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There’s always something you can do

I’ll be honest. I had a little freakout this week.

keep-calm-and-carry-onI don’t even know if anyone but me noticed it, since so much of my life happens within the confines of my skull. (For this fact, the test of the world should probably be happy.) Suffice it to say, on my lunch hour when I usually write, I spent too much time reading too much of the news, figured societal collapse was inevitable within the next six months, so what the hell was the point in anything anyway, especially stories?

You can imagine this is not a great mindset to encourage writing.

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On coffee, captains, and characters

I’m planning to teach a workshop this summer at the community college on creating characters, so that’s had me thinking: What makes our favorite characters our favorite characters? It’s never quite the same thing every time, is it?

If you follow me on any social media, it’ll be no surprise to you that I am a big fan of Captain Kathryn Janeway.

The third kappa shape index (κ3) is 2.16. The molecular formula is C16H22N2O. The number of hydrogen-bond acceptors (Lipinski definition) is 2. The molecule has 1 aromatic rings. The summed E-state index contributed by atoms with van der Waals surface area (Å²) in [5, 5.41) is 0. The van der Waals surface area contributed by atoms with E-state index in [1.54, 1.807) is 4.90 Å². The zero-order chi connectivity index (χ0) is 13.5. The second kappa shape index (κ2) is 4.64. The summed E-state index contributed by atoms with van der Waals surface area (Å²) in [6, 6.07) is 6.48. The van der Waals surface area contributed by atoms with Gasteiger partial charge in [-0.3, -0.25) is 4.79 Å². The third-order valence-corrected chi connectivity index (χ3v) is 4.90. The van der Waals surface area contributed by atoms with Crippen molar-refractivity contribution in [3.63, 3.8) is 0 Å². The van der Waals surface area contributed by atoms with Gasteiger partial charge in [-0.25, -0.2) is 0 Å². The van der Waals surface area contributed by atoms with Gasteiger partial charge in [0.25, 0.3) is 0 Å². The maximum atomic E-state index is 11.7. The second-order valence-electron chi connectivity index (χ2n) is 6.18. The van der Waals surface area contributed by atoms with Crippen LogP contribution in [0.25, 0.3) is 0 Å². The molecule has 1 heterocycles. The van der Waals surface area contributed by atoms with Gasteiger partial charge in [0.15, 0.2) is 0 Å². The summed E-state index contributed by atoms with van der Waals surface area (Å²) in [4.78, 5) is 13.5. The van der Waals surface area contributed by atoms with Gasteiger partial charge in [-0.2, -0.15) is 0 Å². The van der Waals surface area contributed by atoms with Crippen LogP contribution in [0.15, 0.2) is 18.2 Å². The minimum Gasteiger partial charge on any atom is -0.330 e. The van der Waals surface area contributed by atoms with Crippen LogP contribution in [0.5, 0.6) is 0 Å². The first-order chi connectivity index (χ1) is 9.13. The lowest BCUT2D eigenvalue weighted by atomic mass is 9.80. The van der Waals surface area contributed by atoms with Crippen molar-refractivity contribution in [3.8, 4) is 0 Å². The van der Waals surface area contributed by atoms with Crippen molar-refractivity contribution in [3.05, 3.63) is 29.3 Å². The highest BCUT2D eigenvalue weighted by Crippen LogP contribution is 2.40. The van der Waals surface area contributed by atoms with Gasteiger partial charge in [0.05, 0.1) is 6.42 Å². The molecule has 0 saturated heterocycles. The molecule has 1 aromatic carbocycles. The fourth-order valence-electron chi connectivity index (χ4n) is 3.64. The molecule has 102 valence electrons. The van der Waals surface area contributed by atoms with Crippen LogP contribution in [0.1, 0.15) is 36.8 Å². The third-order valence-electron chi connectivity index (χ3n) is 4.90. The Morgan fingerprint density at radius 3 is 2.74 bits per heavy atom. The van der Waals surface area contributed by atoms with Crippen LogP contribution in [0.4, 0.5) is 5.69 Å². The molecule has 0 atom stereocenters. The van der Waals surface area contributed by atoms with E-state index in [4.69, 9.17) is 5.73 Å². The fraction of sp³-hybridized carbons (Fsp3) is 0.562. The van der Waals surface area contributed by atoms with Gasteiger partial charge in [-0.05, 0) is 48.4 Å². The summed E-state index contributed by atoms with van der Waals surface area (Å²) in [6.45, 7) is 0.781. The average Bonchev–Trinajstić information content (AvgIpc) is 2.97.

Total badass coffee achiever

For those not in the know, she’s the commanding officer of the U.S.S. Voyager on the TV series Star Trek: Voyager, which ran from the late ‘90s to 2001. If you follow along on Instagram, or Twitter, or (ugh) Facebook, you’ll notice I post a lot of gifs featuring her fairly regularly. (There’s a reason I tag them #DailyJaneway, after all.)

No, she’s not a literary character (unless you count the Star Trek novels in which her character appears, and I do recommend Jeri Taylor’s Mosaic when it comes to that), but what makes her so compelling? Yes, Kate Mulgrew, the actress who portrays her, is a big reason I love her character so much, but beyond that, what is it about her? Is it some combination of background and character traits? Is it her love for coffee? (OK, that might play into it.) Is it that she’s from the Midwest and I’ve spent most of my life there, against my better judgment? Is it that she’s a scientist at heart? Maybe it’s that she stands up to anyone, no matter how big a bully they are. She’ll do anything for her crew, and she’ll tread along a narrow, confusing path between expediency and principle in order to get them home. She’s flawed and imperfect and completely determined.